ASIM pre-slush workshop post #3

Here is the third of the submissions, continuing in no particular order. Please remember that this is the opinion of one editor. There will be others who agree, but there will also be those who disagree. In the end, it’s your call. If you appreciate what we’re doing here, please support our magazine. To coincide with the release of issue 50, we have a number of special deals. See the ASIM website.

Original text:

Big Grey Man’s Mountain

The news is all over the Net by now: humanoid bones found on a Scottish mountainside. Not human, unless Andre the Giant had a big brother lost in the Cairngorms. And some reports mention scraps of hide, still covered with coarse grey hairs.

Officially it’s an Environmentally Sensitive Zone, authorized entry only. Reporters and rubber-neckers come flocking to the villages or the Ski Centre’s funicular railway, any place they can grab a toe-hold to gawk at a stony mountainside. Rumors are epidemic: the bones have been removed for study. They’ve been removed and destroyed in a government/religious/industrial cover-up. They’ve been left in place for a sacred ceremony to contact the Ancient Transplanter Spirits of the Stars.

Like they say, it’s not what you know; it’s who you know. One of the railway operators remembers me kindly. There’s an old man, he says, in a hut halfway up Ben Macdhui. Says he knows all about Fear Liath More, the Big Grey Man. Says he’ll talk to whoever will listen — not that anybody will believe what he has to say.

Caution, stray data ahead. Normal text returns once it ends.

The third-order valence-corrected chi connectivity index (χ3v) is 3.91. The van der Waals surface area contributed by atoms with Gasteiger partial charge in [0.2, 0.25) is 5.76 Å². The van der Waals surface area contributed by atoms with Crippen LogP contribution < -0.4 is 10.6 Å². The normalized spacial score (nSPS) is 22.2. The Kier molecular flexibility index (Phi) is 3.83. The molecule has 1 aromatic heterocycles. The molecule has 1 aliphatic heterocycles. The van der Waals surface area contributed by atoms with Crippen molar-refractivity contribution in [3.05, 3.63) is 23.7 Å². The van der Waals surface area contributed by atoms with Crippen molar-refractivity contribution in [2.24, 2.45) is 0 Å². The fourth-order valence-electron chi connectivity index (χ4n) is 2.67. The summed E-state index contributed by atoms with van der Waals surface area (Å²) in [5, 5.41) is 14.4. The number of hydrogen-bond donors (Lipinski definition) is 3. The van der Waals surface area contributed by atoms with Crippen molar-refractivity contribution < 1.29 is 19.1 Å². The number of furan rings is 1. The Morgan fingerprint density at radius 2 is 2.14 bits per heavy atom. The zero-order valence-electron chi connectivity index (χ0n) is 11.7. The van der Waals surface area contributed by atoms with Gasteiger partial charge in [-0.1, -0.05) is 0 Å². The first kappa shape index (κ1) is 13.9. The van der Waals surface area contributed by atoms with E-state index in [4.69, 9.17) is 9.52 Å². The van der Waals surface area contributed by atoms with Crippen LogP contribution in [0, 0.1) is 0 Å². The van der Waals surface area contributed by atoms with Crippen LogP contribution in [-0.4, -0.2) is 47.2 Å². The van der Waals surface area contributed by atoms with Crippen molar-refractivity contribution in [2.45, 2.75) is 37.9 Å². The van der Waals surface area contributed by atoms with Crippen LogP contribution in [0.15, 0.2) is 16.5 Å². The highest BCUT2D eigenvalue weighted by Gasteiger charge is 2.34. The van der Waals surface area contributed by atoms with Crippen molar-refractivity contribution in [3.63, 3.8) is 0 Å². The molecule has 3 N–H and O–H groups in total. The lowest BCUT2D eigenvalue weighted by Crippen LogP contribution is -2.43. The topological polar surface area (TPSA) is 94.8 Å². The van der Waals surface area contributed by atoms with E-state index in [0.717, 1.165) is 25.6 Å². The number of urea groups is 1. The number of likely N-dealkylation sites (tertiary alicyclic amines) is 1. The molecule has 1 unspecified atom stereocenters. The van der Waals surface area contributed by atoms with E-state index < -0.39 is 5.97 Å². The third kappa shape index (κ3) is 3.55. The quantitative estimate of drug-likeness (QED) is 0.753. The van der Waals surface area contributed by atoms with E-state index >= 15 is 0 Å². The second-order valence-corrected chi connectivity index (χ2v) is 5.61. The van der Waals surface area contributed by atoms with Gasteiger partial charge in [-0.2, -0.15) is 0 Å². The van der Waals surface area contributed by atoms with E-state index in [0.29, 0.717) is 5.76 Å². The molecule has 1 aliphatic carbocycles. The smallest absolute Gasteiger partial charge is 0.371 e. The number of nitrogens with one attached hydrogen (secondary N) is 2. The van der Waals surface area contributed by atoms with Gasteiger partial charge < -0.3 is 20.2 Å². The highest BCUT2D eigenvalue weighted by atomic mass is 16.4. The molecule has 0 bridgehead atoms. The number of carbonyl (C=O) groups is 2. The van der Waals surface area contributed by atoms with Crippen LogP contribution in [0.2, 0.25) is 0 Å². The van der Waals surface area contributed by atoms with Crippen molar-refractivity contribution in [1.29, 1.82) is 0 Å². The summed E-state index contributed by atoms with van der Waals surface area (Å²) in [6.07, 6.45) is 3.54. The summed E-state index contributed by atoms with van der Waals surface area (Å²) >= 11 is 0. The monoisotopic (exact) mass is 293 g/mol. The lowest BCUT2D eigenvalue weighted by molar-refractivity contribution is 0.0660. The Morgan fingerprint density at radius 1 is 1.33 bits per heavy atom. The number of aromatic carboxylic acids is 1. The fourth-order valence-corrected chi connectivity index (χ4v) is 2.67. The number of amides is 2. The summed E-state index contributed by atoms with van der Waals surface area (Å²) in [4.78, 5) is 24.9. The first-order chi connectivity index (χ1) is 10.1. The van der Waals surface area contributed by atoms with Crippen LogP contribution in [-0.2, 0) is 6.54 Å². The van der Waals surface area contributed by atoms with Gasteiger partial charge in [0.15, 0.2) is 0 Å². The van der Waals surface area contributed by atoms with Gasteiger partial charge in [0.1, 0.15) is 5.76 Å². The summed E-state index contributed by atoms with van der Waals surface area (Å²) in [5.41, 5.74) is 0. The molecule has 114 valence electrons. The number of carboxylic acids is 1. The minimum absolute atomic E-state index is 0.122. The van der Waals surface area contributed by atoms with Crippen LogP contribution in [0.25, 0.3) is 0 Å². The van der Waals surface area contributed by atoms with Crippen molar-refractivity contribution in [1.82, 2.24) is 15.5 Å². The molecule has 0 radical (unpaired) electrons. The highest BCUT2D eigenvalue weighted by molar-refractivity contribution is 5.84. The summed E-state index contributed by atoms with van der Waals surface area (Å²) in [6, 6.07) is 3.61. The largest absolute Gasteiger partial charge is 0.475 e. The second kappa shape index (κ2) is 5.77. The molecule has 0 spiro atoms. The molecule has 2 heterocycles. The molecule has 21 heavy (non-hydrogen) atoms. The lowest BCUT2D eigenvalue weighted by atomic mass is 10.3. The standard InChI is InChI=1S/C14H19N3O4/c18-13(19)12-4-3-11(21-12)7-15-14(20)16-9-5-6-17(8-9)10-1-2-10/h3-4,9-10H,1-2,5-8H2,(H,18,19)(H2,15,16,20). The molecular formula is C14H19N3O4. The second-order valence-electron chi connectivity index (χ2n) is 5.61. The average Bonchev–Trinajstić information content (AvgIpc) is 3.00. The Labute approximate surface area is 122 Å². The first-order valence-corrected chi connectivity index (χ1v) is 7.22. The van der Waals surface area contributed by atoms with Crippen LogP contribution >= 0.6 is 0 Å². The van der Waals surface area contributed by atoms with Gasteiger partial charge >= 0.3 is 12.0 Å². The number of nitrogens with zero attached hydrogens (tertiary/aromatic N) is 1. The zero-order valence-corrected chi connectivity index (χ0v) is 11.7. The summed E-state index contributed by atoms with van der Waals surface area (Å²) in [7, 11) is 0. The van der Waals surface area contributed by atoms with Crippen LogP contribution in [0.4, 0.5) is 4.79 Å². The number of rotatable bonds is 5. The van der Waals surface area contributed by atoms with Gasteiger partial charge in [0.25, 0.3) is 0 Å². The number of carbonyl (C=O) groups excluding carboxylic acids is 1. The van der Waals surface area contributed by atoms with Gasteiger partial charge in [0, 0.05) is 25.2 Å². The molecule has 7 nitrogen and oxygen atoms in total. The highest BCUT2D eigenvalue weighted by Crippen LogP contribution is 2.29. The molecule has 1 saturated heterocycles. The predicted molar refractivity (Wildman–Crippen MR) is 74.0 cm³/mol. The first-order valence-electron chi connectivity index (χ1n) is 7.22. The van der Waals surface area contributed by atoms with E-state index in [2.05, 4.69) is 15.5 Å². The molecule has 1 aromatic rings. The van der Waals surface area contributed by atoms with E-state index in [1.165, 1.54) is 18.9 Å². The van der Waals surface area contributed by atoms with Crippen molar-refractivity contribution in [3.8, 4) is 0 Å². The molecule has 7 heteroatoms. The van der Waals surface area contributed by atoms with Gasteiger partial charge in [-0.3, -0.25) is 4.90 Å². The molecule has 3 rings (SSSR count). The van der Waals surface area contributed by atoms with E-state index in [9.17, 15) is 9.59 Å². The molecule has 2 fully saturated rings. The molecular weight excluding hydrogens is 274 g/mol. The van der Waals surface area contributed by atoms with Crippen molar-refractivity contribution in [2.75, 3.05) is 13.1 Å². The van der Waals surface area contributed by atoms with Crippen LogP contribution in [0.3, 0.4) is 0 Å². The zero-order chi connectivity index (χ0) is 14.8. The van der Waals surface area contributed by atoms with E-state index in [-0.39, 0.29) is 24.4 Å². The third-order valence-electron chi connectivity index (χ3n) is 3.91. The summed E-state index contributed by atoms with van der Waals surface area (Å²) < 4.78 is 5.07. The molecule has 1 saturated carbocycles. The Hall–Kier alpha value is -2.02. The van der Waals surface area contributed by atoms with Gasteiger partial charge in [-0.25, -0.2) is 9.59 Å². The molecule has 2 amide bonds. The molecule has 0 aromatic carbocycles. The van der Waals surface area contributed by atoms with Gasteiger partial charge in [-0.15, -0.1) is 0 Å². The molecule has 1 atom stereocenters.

I don’t have to believe it; I just have it report it. So I’m scrambling up a rocky little track with delusions of grandeur, looking for a man to tell me about Scotland’s answer to Sasquatch, Yeti, and Co.

Scotland’s late answer, that is. It looks like the position’s just come open.

#

If you had told me stateside I could miss the only human-made building on a barren slope, I’d say you read too many fairy tales. Not even the romantic Scottish highlands make houses just disappear. But this place I somehow don’t see until the slate roof’s almost under my feet — set right into the hillside, with a trickle of wood smoke rising from empty stones.

Editor’s comment:

I find the present tense a little worrying; I’m not sure how it will hold up for the rest of the story. The infodump at the beginning is one way to get the essential information over to the reader, but I think it moves a little too quickly. It could be expanded a fraction to set the scene more elegantly. The part after the hash mark is the real beginning of the story, which raises the question of why it doesn’t begin the story, with the other details regarding the reporter’s presence filled in later. That would create more suspense. But it’s interesting enough to make me want to read more.

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